My interest in powerlifting started about five years ago while I was involved in a practicum placement at the Olympic Oval. I recall being in awe of the ease and modesty with which the athletes lifted such heavy weights. My experiences in general gyms were of guys bragging and strutting around and flexing in the mirror to show off their muscles. These athletes, on the other hand, were lifting quadruple the amount of weight I’ve ever seen, and doing it like a normal everyday occurrence. I then realized how fulfilling training could be if structured for performance-based goals rather than aesthetic purposes. Another difference I found in athlete-centered gyms was that females were treated with the same respect as their male counterparts. The women were serious athletes who were training the same way as the men and not congregated in a separate cardio area. […]
As a personal trainer, being exposed to the fitness industry, I understand how the stigma of women lifting heavy weights has been ingrained into Western culture. Magazines portray ‘fit’ women in a way that highlights their physical beauty with fashion-like photos, incorporating light weights as props, rather than displayed for function. On the other hand, it is unquestionably common to see men in action shots, where the context of the photo focuses on physical accomplishments and feats of strength. I view my role as a female powerlifter, and personal trainer, to help shape a new ideal for women, where strength is considered beautiful and physical functioning prevails over superficial appearance. […]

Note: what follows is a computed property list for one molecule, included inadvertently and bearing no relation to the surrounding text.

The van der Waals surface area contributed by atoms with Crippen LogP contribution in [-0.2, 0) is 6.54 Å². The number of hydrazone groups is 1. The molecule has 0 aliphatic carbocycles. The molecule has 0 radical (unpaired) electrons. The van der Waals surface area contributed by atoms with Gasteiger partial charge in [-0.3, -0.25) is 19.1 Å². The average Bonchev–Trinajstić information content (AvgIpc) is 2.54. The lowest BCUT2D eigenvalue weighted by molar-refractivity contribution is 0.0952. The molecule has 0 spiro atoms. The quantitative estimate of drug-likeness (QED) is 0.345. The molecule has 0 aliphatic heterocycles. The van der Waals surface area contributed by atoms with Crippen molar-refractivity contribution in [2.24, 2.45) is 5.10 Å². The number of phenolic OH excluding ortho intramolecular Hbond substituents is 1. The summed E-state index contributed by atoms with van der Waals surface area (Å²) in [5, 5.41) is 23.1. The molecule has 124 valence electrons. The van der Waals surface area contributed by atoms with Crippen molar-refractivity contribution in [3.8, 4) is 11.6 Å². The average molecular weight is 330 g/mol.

Having the capacity to lift heavy weights and increased strength also has significant psychological benefits, such as enhanced confidence and feelings of empowerment, which translates into all areas of life. I find it sad to see the rows of women on the cardio machines draped over the handlebars, reading beauty magazines and getting nowhere, when they could be building muscle, strength, bone density, confidence and stronger ligaments in the weight section. […]
Powerlifting is the perfect sport for women for numerous reasons. The sport offers women a structured method for achieving body composition goals, physical and mental strength, measurable and scheduled goal attainment, and a supportive social community. The benefits of powerlifting also exist later in life by building a foundation of increased bone density, stronger ligaments and increased muscle mass. These elements are valuable later in life to maintain a functioning quality of movement and independence in older adults. […]
Regardless of gender, most people will never feel ready for a competition; it is valuable to simply go through the first competition without expectation. The first competition should be about the experience and to gain a framework of what a competition is all about. Subsequent competitions can then be targeted for performance-based goals.